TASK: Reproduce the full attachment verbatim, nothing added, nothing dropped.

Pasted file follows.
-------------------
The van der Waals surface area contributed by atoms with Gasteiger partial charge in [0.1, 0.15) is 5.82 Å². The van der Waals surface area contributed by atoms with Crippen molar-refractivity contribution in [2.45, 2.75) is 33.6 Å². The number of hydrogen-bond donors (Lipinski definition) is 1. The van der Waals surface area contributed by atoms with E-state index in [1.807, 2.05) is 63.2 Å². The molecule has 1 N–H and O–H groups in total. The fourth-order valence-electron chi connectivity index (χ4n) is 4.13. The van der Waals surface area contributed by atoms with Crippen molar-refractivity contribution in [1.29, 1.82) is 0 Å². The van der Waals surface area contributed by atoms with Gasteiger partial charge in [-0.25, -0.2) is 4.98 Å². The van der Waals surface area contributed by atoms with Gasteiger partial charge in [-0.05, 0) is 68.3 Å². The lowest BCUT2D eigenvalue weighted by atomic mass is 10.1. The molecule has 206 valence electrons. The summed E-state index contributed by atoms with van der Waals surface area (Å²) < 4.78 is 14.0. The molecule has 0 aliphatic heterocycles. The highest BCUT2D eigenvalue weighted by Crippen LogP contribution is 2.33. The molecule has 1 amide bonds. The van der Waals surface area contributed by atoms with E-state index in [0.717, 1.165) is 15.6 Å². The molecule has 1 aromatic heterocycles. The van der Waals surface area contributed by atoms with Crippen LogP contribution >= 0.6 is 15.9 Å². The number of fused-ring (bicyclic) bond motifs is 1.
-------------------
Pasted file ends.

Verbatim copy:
The van der Waals surface area contributed by atoms with Gasteiger partial charge in [0.1, 0.15) is 5.82 Å². The van der Waals surface area contributed by atoms with Crippen molar-refractivity contribution in [2.45, 2.75) is 33.6 Å². The number of hydrogen-bond donors (Lipinski definition) is 1. The van der Waals surface area contributed by atoms with E-state index in [1.807, 2.05) is 63.2 Å². The molecule has 1 N–H and O–H groups in total. The fourth-order valence-electron chi connectivity index (χ4n) is 4.13. The van der Waals surface area contributed by atoms with Crippen molar-refractivity contribution in [1.29, 1.82) is 0 Å². The van der Waals surface area contributed by atoms with Gasteiger partial charge in [-0.25, -0.2) is 4.98 Å². The van der Waals surface area contributed by atoms with Gasteiger partial charge in [-0.05, 0) is 68.3 Å². The lowest BCUT2D eigenvalue weighted by atomic mass is 10.1. The molecule has 206 valence electrons. The summed E-state index contributed by atoms with van der Waals surface area (Å²) < 4.78 is 14.0. The molecule has 0 aliphatic heterocycles. The highest BCUT2D eigenvalue weighted by Crippen LogP contribution is 2.33. The molecule has 1 amide bonds. The van der Waals surface area contributed by atoms with E-state index in [0.717, 1.165) is 15.6 Å². The molecule has 1 aromatic heterocycles. The van der Waals surface area contributed by atoms with Crippen LogP contribution >= 0.6 is 15.9 Å². The number of fused-ring (bicyclic) bond motifs is 1.